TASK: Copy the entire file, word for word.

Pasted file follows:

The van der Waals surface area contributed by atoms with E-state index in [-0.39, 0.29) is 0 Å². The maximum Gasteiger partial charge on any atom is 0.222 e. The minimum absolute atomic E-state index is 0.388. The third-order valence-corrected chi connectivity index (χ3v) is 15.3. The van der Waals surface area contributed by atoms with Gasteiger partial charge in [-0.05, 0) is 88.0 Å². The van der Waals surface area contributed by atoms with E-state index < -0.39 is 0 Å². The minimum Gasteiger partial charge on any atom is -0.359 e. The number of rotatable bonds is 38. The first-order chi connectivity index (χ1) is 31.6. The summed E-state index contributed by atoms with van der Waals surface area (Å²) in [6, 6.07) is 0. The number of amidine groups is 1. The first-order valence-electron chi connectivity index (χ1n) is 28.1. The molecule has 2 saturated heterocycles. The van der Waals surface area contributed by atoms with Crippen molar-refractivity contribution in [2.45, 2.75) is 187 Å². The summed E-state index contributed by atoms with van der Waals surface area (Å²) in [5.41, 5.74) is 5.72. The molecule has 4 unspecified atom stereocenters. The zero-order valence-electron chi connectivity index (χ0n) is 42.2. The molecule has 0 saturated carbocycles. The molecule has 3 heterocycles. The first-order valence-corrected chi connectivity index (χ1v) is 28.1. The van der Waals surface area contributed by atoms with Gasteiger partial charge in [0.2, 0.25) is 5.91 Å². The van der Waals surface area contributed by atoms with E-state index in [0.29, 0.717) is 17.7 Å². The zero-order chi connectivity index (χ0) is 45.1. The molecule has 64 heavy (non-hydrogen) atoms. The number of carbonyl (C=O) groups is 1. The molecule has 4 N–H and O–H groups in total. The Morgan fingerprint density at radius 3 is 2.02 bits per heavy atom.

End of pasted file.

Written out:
The van der Waals surface area contributed by atoms with E-state index in [-0.39, 0.29) is 0 Å². The maximum Gasteiger partial charge on any atom is 0.222 e. The minimum absolute atomic E-state index is 0.388. The third-order valence-corrected chi connectivity index (χ3v) is 15.3. The van der Waals surface area contributed by atoms with Gasteiger partial charge in [-0.05, 0) is 88.0 Å². The van der Waals surface area contributed by atoms with E-state index < -0.39 is 0 Å². The minimum Gasteiger partial charge on any atom is -0.359 e. The number of rotatable bonds is 38. The first-order chi connectivity index (χ1) is 31.6. The summed E-state index contributed by atoms with van der Waals surface area (Å²) in [6, 6.07) is 0. The number of amidine groups is 1. The first-order valence-electron chi connectivity index (χ1n) is 28.1. The molecule has 2 saturated heterocycles. The van der Waals surface area contributed by atoms with Crippen molar-refractivity contribution in [2.45, 2.75) is 187 Å². The summed E-state index contributed by atoms with van der Waals surface area (Å²) in [5.41, 5.74) is 5.72. The molecule has 4 unspecified atom stereocenters. The zero-order valence-electron chi connectivity index (χ0n) is 42.2. The molecule has 0 saturated carbocycles. The molecule has 3 heterocycles. The first-order valence-corrected chi connectivity index (χ1v) is 28.1. The van der Waals surface area contributed by atoms with Gasteiger partial charge in [0.2, 0.25) is 5.91 Å². The van der Waals surface area contributed by atoms with E-state index in [0.29, 0.717) is 17.7 Å². The zero-order chi connectivity index (χ0) is 45.1. The molecule has 64 heavy (non-hydrogen) atoms. The number of carbonyl (C=O) groups is 1. The molecule has 4 N–H and O–H groups in total. The Morgan fingerprint density at radius 3 is 2.02 bits per heavy atom.